According to Peter Windsor, Max Verstappen is exhibiting symptoms of the “Sebastian Vettel syndrome” when it comes to competing against Sergio Perez at Red Bull.
Heading into this weekend’s Miami Grand Prix, Max Verstappen holds a six-point lead over Sergio Perez, who secured his second victory of the season in Azerbaijan. Perez’s impressive win involved him fending off Verstappen in a head-to-head battle after inheriting the lead during a Safety Car intervention.
Windsor has also highlighted Perez’s reputation as a street circuit specialist, having won in Baku, Monaco, Jeddah, and Singapore while racing for Red Bull. This has led Windsor to draw comparisons between Verstappen’s situation and that of Sebastian Vettel, who won four consecutive titles with Red Bull between 2010 and 2013 before being outperformed by his new teammate, Daniel Ricciardo, in 2014.
Vettel subsequently moved to Ferrari after a winless season with Red Bull, and Windsor believes that his prior success may have prevented him from being introspective in the face of his defeat to Ricciardo. Likewise, following Perez’s victory in Monaco last year, Windsor sees similar signs in Verstappen.
Speaking via his YouTube channel, Peter Windsor said: “Max got beaten in Baku because of his inferior technique on traction corners when there are long straights afterwards to reward perfect traction.
“That’s how he got beaten, so that’s an area where he needs to improve as I’ve been saying since Monaco last year.
“I always said it was going to be interesting by the time we got to Baku to see if he was a different driver in that respect – and he hasn’t improved. I think there’s going to be a question about that.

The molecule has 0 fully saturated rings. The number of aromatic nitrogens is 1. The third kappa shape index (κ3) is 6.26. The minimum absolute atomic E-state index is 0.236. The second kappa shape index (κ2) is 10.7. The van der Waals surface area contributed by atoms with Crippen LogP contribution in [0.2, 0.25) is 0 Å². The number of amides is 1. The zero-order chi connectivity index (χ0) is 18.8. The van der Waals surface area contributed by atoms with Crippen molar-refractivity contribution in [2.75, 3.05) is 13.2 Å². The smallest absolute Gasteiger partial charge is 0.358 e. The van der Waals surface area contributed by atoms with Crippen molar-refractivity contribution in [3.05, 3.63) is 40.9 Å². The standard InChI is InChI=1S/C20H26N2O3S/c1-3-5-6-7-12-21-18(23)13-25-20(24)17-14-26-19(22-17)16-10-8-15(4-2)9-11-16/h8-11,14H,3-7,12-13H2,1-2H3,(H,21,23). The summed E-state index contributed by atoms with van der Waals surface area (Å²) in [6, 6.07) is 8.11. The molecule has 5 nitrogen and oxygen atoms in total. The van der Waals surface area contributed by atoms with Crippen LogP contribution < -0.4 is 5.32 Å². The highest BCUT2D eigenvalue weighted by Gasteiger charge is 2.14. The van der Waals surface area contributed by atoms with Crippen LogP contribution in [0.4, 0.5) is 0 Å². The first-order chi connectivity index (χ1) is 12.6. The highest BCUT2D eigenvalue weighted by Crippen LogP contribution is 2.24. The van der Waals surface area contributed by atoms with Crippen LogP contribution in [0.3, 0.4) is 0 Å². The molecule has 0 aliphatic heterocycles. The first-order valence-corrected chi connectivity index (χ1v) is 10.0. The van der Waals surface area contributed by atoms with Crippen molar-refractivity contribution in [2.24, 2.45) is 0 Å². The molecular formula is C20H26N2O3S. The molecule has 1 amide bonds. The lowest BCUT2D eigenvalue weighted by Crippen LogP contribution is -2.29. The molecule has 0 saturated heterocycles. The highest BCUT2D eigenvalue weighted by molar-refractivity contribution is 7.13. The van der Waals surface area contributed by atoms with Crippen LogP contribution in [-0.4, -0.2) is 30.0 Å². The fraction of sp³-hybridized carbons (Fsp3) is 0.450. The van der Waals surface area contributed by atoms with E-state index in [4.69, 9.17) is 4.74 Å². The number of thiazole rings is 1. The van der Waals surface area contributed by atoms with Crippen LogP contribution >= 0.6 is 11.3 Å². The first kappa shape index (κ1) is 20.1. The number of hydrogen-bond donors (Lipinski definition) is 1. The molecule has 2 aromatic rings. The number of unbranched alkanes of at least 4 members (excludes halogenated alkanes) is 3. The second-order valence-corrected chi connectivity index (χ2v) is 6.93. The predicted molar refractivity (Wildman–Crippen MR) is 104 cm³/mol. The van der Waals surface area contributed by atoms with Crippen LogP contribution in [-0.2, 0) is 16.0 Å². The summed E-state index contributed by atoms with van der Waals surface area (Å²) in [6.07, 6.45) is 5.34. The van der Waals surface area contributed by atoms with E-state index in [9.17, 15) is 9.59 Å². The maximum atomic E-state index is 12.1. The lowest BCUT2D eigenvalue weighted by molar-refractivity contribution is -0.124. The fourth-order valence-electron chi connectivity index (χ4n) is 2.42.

“I think it’s the Sebastian Vettel syndrome.
“When the writing was on the wall at Red Bull that he wasn’t doing as good a job as Daniel Ricciardo, he just left and went to Ferrari and didn’t work on the areas where he needed to if he had really looked deeply and just assumed that going to Ferrari as a four-times World Champion because he could do no wrong would result in four more World Championships.
“And it didn’t happen.
“[It’s the] same way Fernando [Alonso] at McLaren in 2007 assumed that McLaren were favouring Lewis [Hamilton] because Lewis was better in a couple of areas out of the box – but it was because Lewis was actually better in a couple areas out of the box!
“I think it’s the same with Max.
“I think Max probably thinks now: ‘There’s no way I can be learning anything from Sergio Perez.’
“And if he wanted to, and he really got down to it, I’m sure he could improve.
“He’s got enough talent and enough ability to be self-critical to do that.
“But I think the way Formula 1 is now, it’s just like: ‘Wait for the next race, it will be different.’
“If he hasn’t changed between Monaco and Baku this year, it ain’t gonna change before Monaco this year, is it? Or Singapore probably.”